Going back to our hypothetical example, if the probability of El Niño this winter were 50% instead of 80%, that would still represent an increase of 24% above the historical average odds. If we were trying to evaluate risk or vulnerability to an EL Niño-related impact, it would help us to consider the odds within the longer-term context.

    Why are the odds different in different seasons?

    This seasonal difference in the climatolological probabilities of El Niño or La Niña is related to the fact that, during fall, the year-to-year variability of the sea surface temperature (SST) in the Niño3.4 region is usually larger than it is in the spring, so that excursions below -0.5C or above 0.5C are more frequent in fall. This seasonal change in the amount of variability is consistent with the fact that that spring is often the time of year when El Niño or La Niña events are either at their very beginning or have just ended, so the SSTs tend to be closer to their average, while during fall and early winter, ENSO events are in full swing and typically peak.

    Although an explanation of why ENSO events follow this seasonal cycle is not fully known and is still being actively researched, facts that are agreed to play a role are, first, that the normal SST in the Niño3.4 region follows a seasonal cycle in which it is warmest during April to June each year, and coldest during November to January.

    It is thought that El Niño is encouraged to develop around May because it is usually the basin’s warmest time of year. If other conditions are also met—such as westerly low level wind anomalies that can warm the ocean temperatures above their average, as we observed early this year—the basin is already in a favorable, warm state.

    As for why ENSO events tend to dissipate about 9-12 months later, there is a theory calledDelayed Oscillator Theory (Suarez and Schopf 1988), in which the low-level westerly wind anomalies trigger two oceanic waves—first, a Kelvin wave that moves to the east and increases the oceanic heat content to the east of the anomalous wind location; and second, a Rossby wave that moves to the west until it hits the Indonesia land mass. The Rossby wave then reflects back toward the east as a “reverse” Kelvin wave, and it acts to cool the subsurface. The cooling subsequently ends the El Niño episode (and sometimes even triggers a La Niña event) about 10 months after it had begun.

    The nearly one year time duration of the episode is due to the speeds of the two waves, and the distance between the west and east boundaries of the equatorial Pacific (Indonesia to South America). La Niña is thought to operate approximately symmetrically oppositely to El Niño in these dynamics. It should be noted that the “Delayed Oscillator Theory” is not the only existing hypothesis explaining the typical duration of an ENSO event, but it is one of the most actively researched. More detail about this theory, with illustrative diagrams, is available on a number of links on the Web, such as http://orca.rsmas.miami.edu/~melicie/dmodel1.htm.

    If you put 1,000 meteorologists in a room and asked for a forecast, guess what you'd get? Yup...1,000 different forecasts and 1,000 different reasons why they'd be right!



  8. #18

    تاریخ عضویت
    Dec 2012
    محل سکونت
    Beyond the sky
    سن
    43
    نوشته ها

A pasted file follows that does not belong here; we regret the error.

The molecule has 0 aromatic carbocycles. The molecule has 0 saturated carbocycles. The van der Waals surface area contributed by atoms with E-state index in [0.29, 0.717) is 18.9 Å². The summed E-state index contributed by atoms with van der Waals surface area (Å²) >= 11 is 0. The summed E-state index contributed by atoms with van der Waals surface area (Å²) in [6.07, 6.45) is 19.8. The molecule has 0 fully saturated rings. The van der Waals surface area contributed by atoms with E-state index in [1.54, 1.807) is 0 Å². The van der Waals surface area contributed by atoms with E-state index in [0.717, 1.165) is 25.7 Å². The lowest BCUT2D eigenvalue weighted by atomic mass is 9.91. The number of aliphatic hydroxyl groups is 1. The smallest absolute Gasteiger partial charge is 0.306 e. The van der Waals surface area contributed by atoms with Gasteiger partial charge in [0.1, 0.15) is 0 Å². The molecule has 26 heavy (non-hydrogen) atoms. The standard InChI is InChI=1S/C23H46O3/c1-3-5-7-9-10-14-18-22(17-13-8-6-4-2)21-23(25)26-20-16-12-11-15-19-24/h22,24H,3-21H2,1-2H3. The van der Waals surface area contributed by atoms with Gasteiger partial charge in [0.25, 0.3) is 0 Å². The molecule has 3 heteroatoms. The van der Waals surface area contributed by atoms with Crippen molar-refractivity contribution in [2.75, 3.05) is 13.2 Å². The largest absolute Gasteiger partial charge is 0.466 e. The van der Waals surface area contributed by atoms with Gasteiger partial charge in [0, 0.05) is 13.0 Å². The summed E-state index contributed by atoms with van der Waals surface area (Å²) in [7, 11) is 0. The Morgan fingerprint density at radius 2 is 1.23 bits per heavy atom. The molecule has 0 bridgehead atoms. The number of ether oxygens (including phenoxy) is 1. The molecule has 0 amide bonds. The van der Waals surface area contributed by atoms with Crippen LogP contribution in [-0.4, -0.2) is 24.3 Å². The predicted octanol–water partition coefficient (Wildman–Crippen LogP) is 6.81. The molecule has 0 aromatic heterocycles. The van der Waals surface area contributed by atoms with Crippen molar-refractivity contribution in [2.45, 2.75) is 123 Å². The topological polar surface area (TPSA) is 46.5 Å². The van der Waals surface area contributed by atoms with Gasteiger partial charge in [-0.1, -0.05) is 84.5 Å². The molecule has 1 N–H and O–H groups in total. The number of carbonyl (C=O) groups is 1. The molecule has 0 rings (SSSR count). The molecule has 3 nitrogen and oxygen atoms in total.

21,332

    میزان امتیاز
    83

    پیش فرض

    Published: Sunday June 22, 2014 MYT 12:00:00 AM
    Updated: Sunday June 22, 2014 MYT 712 AM

    El Nino this year won’t be extreme, says dept

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    PETALING JAYA: Unlike the extreme El Nino in 1997 and 1998, the effects this year may not cause widespread or prolonged water shortages, said the Meteorological Department.
    Spokesman Dr Hisham Mohd Anip said the intensity of this year’s El Nino would be weak and moderate.

    “The good news is that we may not see the dry dams and taps which we had in 1997 and 1998,” he told The Star.
    Dr Hisham pointed out that the last El Nino, between 2009 and 2010, was also moderate and passed with little impact.



    “Nobody even noticed,” he said.
    However, he pointed out that their El Nino analysis was a long-term forecast and underscored that mother nature was unpredictable.
    Dr Hisham said the global weather phenomenon occurred every four years on average and could last up to 18 months.
    “It develops in the middle of the year and matures in December or January before it weakens and ends in March,” he said.

    El Ninos starts with the unusual warming of the ocean surface in the tropics before it spreads and affects other parts of the globe.
    The last extreme El Nino reportedly resulted in the deaths of an estimated 23,000 people around the world due to extreme hot weather, drought, wildfires, floods and cyclones.
    Dr Hisham said that most of Malaysia had good or moderate Air Pollutant Index (API) readings yesterday.
    “We are still in a dry period, which will last for one or two weeks, and there could be some haze,” he said, adding that there should be more rain next month.


    If you put 1,000 meteorologists in a room and asked for a forecast, guess what you'd get? Yup...1,000 different forecasts and 1,000 different reasons why they'd be right!



  9. #19

    تاریخ عضویت
    Dec 2012
    محل سکونت
    MASHHAD
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    6,284

    میزان امتیاز
    31

    پیش فرض





    درد من مرگــــ مردمی استـــــ که گدایی را قناعتـــ ، بی عرضگی را صبر وبا تبسمی بر
    لبـــــ
    این حماقتها را حکمتـــــ خدا مینامند
    گاندی

    اعتقادی که جای هیج شکی را باقی نمیگذارد اعتقاد نیست، خرافات است
    خوزه برگامین

  10. #20

    تاریخ عضویت
    Dec 2012
    محل سکونت
    Beyond the sky
    سن
    43
    نوشته ها
    21,332

    میزان امتیاز
    83


    If you put 1,000 meteorologists in a room and asked for a forecast, guess what you'd get? Yup...1,000 different forecasts and 1,000 different reasons why they'd be right!



صفحه 2 از 16 نخستنخست 123412 ... آخرینآخرین

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سایت ایران انجمن در تاریخ 1389/8/10 راه اندازی شد و با تلاش گروهی مؤسسان خود، شروع به فعالیت نمود. هدف ما همواره تولید مطلوب و با کیفیت محتوا و ارائه ی خدمات مطلوب و شایسته به کاربران محترم می باشد.

طراحی شده توسط : ایران انجمن